Your first consideration should be: DOES THIS BIKE FIT ME? Please consult a bikefitter. Specialized provides very good training to their fitters.

You are not signing up for a 20 mile ride. You need a bicycle that will be comfortable for closer to 100 miles since you will be riding day after day. You should test ride EVERY single bicycle you are considering. Not a test ride down the block either- ride for a minimu of five miles.

If you are under 5'2" getting a correctly fitting bicycle can be especially problematic (shameless plug for my resourceful website at http://www.petitebikefit.com).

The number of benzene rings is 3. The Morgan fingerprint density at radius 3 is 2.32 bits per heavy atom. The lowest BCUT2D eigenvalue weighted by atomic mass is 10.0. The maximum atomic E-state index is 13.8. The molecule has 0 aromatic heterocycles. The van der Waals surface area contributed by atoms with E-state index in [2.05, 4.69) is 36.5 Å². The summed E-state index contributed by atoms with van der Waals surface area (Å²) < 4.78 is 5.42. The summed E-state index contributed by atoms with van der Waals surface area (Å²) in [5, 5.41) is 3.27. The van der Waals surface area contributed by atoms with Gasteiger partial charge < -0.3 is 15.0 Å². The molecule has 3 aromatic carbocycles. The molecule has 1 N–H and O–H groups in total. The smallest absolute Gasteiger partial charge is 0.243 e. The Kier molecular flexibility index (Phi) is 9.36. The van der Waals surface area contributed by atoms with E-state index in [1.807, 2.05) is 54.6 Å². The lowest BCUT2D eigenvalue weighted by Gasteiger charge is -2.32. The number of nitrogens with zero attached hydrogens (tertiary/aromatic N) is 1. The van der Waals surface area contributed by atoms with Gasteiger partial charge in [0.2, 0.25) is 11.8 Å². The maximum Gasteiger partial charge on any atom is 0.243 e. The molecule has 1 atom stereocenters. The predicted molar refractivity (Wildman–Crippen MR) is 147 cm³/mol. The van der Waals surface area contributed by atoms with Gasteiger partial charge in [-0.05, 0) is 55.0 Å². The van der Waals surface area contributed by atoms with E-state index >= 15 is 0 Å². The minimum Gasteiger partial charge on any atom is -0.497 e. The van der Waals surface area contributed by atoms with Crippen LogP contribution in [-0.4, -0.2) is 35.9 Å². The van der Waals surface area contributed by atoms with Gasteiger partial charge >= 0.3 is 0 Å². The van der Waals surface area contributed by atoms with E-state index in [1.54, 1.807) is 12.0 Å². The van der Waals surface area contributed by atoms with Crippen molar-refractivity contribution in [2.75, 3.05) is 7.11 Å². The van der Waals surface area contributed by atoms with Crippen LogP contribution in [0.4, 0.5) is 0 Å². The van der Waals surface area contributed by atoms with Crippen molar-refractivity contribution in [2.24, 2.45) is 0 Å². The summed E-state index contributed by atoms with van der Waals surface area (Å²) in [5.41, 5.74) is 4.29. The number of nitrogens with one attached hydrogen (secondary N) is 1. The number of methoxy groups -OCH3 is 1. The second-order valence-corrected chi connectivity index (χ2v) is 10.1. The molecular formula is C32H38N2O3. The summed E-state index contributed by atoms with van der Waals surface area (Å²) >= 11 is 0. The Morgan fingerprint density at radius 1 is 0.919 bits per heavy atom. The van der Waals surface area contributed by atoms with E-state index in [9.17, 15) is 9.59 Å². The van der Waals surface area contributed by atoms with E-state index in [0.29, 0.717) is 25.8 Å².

I DO NOT recommend a carbon frame. Especially if this is your first bike in a while, unless you want to worry every time your bike falls down or if you crash. Currently, there is no technological way to assess the damage to your frame. Cracks can be hard to find and Carbon Frames are expensive.

Please look at Touring frames rather than race bikes. The aggressive geometry of a race bike is fine for twenty-somethings with six pack abs, but can be painful for anyone with age. Generally speaking, age makes us less flexible and you should look for a bicycle you can grow old with.

Brett

Men date their bikes; Women marry theirs.